Watch Shark Week Live with HRI Researchers July 30 at Brewster Street Ice House

Contributed Content | Published: July 12, 2019

Watch Shark Week Live with HRI Researchers July 30 at Brewster Street Ice House

CORPUS CHRISTI, Texas – Calling all shark “fin”-atics: The Harte Research Institute for Gulf of Mexico Studies (HRI) at Texas A&M University-Corpus Christi invites you to dive deeper and watch Shark Week live with our real shark researchers.

HRI’s third annual “Shark Week Live” will be held from 6-8 p.m. Tuesday, July 30 at Brewster Street Ice House, 1724 N. Tancahua St., Corpus Christi. Admission is free, and the event is open to the public.

A special meet and greet with our shark researchers and shark-tagging demonstrations will begin at 6 p.m. Visitors can stop by event stations that include interactive booths where guests can check out HRI’s shark science gear and learn to identify, tag and track real sharks in the Gulf of Mexico. Shark Week programming will be shown live throughout the event, and visitors can watch while enjoying shark-themed food and drink specials. There will be also be a Q&A with HRI officials along with shark-themed giveaways for children and adults throughout the night.

“Sharks are great ambassadors for the ocean,” said Dr. Greg Stunz, HRI Endowed Chair for Fisheries and Ocean Health and Sportfish Center Director. “Most people are naturally curious about sharks, and with the help of these charismatic animals, we have a great opportunity to teach children and adults about why healthy oceans are key to the well-being of us and the planet. Sharks are the key that opens the door for scientific curiosity and learning.”071219-hri-shark-week-live-promo-ad

Researchers from HRI’s Center for Sportfish Science and Conservation have filmed five specials for Shark Week featuring its work tagging and tracking sharks off the beaches and on artificial reefs in the Gulf of Mexico, especially the elusive Mako shark. Episode stars, including Stunz, who has been a featured shark expert on numerous Discovery Channel and National Geographic programs, will be on hand to talk about this work, how it helps us better understand the behavior of sharks in the Gulf, and what it’s like filming for Shark Week.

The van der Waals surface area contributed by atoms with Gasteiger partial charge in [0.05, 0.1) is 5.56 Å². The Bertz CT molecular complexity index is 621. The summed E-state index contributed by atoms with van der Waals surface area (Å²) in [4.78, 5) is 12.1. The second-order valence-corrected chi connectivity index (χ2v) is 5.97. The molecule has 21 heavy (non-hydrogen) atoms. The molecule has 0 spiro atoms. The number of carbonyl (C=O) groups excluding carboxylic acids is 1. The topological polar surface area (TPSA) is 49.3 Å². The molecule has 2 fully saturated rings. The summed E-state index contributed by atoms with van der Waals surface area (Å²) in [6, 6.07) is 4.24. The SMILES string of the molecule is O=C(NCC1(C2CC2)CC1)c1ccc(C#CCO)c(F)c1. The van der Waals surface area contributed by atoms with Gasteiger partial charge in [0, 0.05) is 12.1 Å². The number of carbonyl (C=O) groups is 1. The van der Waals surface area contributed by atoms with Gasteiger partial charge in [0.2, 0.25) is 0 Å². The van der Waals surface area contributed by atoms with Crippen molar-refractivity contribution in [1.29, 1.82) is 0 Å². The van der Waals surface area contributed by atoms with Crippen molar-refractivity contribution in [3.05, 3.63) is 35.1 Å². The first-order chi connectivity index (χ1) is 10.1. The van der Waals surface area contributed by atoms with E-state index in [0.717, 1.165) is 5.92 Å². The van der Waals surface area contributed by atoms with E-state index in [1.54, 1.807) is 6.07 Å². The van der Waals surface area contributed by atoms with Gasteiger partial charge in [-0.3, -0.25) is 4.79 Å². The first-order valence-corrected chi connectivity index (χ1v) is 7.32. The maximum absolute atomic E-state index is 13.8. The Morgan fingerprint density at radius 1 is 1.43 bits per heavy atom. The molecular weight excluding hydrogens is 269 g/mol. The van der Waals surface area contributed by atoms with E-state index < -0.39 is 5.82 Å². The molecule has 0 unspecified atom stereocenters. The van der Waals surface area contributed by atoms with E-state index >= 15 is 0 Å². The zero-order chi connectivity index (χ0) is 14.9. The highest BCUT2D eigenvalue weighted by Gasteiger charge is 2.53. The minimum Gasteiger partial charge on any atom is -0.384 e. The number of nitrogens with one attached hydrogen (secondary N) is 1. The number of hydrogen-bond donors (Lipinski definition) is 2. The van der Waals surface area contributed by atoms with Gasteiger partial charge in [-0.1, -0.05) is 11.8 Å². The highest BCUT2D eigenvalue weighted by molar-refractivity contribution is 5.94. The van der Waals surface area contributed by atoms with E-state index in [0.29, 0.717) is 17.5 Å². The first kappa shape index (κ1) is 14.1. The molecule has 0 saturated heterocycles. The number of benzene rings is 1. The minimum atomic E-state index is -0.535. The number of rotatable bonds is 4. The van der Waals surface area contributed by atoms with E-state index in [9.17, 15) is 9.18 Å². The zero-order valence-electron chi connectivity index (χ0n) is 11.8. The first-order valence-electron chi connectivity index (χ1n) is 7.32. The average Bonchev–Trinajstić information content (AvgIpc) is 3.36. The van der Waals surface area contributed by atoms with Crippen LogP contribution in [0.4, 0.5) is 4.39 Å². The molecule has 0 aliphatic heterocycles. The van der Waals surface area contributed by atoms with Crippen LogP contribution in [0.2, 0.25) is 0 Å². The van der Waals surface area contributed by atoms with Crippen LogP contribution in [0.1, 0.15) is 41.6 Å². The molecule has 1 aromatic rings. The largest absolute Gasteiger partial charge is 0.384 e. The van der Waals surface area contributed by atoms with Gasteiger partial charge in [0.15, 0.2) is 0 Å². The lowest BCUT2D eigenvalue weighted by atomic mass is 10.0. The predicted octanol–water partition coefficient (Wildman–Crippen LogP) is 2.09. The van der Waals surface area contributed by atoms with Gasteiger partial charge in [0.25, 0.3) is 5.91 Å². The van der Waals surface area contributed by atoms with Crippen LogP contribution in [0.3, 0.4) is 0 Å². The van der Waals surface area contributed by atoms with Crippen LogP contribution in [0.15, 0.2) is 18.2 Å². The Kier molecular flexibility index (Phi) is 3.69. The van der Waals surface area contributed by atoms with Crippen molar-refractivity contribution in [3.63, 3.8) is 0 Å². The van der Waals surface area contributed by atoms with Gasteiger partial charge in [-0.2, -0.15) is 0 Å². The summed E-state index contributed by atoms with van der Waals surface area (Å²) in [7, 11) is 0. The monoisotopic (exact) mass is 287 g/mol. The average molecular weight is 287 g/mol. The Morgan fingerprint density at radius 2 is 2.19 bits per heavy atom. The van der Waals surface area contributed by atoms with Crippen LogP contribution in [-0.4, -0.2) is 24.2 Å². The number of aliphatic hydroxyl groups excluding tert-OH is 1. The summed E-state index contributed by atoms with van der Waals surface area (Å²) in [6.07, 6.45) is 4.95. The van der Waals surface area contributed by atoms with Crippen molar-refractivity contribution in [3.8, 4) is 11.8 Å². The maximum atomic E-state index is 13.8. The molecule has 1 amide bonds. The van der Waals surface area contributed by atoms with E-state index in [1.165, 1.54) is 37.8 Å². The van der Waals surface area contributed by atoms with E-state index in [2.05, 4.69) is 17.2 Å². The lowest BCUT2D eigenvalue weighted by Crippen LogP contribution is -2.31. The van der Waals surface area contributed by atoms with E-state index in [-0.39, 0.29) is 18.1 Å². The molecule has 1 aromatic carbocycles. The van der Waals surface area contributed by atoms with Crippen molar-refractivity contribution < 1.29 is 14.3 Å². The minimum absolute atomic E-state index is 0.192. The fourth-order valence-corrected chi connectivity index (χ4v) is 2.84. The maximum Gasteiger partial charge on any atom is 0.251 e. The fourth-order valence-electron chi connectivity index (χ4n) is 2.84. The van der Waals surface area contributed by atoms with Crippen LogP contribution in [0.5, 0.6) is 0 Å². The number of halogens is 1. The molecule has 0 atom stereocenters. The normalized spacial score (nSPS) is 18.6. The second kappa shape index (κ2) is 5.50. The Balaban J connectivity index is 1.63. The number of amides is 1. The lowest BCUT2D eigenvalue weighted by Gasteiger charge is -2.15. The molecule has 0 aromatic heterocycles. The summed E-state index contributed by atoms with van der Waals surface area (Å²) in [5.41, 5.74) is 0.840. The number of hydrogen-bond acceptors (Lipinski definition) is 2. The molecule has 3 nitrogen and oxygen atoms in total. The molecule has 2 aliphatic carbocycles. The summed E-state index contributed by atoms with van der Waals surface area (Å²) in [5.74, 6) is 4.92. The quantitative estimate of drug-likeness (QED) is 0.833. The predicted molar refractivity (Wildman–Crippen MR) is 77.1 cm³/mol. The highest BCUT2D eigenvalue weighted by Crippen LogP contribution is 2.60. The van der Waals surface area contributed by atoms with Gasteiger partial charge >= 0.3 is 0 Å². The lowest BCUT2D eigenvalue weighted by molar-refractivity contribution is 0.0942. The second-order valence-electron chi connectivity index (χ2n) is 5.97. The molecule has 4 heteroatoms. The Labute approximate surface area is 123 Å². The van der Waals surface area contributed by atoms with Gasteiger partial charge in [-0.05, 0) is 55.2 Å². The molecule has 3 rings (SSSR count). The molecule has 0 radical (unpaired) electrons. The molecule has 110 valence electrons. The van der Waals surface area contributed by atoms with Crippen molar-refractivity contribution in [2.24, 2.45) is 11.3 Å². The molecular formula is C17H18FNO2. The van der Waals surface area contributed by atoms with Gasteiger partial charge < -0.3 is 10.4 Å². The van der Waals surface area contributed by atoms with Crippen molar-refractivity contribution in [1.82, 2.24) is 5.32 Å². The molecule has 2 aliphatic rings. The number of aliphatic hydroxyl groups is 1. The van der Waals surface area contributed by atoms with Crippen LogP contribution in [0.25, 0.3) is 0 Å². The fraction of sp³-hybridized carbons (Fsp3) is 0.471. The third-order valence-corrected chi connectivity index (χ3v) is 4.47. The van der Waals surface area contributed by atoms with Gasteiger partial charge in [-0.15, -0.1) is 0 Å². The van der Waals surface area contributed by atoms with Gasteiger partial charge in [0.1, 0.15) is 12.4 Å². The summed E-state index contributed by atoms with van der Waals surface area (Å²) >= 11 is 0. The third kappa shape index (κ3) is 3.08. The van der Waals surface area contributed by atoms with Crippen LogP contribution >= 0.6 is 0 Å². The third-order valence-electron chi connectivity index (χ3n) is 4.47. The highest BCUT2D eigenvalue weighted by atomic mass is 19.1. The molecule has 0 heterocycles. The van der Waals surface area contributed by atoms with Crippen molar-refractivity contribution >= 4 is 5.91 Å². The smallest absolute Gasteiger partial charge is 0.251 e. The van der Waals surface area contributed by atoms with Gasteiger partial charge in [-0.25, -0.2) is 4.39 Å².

Gulf Coast residents, especially fishermen, play a huge role in the way HRI researchers study sharks. The Center for Sportfish Science and Conservation is home to the largest shark-tagging program in the western Gulf of Mexico. Sportfish Center researchers use the latest in wildlife tracking technology, including satellite tags that allow for the real-time tracking of sharks.

“The Sportfish Center has greatly expanded our tagging program, and we are proud to include a large citizen-science element,” Stunz said. “Through this program, everyday anglers can participate in collecting valuable scientific data by tagging sharks, or if lucky enough, report the capture of a tagged fish and claim a reward.”

With online mapping tools provided by the nonprofit OCEARCH, everyone can follow the movement of these sharks online at OCEARCH.org or by downloading the Shark Tracker app for iOS or Android. To date, these citizen-science anglers have helped the Sportfish Center tag over 6,000 sharks. 

“This amount of effort and costs could have never been possible by scientists working alone.  Plus, this adds a new dimension to the angling experience, as everyday folks can contribute to the conservation of these amazing animals,” Stunz said.

Additional Information

You can follow the Center for Sportfish Science and Conservation on Facebook and Twitter. For more information about Shark Week or the shark tagging program visit SportfishCenter.org.